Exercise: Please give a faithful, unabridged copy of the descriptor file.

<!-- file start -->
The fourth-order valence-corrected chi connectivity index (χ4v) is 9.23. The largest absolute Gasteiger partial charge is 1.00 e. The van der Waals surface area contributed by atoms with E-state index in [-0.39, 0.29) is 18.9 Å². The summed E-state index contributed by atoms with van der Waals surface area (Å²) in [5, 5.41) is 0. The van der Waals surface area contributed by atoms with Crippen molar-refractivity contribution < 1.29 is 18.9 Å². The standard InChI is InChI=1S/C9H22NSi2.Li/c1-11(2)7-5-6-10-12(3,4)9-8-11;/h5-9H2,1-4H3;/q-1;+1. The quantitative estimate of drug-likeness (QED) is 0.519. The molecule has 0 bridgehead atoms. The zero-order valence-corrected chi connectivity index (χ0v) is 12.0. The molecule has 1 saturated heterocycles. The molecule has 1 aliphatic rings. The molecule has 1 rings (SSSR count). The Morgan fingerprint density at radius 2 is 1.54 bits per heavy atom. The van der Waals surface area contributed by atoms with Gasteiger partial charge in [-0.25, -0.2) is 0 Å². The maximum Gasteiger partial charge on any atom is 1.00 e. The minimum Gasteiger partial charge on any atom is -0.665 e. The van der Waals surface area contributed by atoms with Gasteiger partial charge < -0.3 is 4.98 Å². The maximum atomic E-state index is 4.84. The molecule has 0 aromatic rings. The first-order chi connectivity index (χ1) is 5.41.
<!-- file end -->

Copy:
The fourth-order valence-corrected chi connectivity index (χ4v) is 9.23. The largest absolute Gasteiger partial charge is 1.00 e. The van der Waals surface area contributed by atoms with E-state index in [-0.39, 0.29) is 18.9 Å². The summed E-state index contributed by atoms with van der Waals surface area (Å²) in [5, 5.41) is 0. The van der Waals surface area contributed by atoms with Crippen molar-refractivity contribution < 1.29 is 18.9 Å². The standard InChI is InChI=1S/C9H22NSi2.Li/c1-11(2)7-5-6-10-12(3,4)9-8-11;/h5-9H2,1-4H3;/q-1;+1. The quantitative estimate of drug-likeness (QED) is 0.519. The molecule has 0 bridgehead atoms. The zero-order valence-corrected chi connectivity index (χ0v) is 12.0. The molecule has 1 saturated heterocycles. The molecule has 1 aliphatic rings. The molecule has 1 rings (SSSR count). The Morgan fingerprint density at radius 2 is 1.54 bits per heavy atom. The van der Waals surface area contributed by atoms with Gasteiger partial charge in [-0.25, -0.2) is 0 Å². The maximum Gasteiger partial charge on any atom is 1.00 e. The minimum Gasteiger partial charge on any atom is -0.665 e. The van der Waals surface area contributed by atoms with Gasteiger partial charge < -0.3 is 4.98 Å². The maximum atomic E-state index is 4.84. The molecule has 0 aromatic rings. The first-order chi connectivity index (χ1) is 5.41.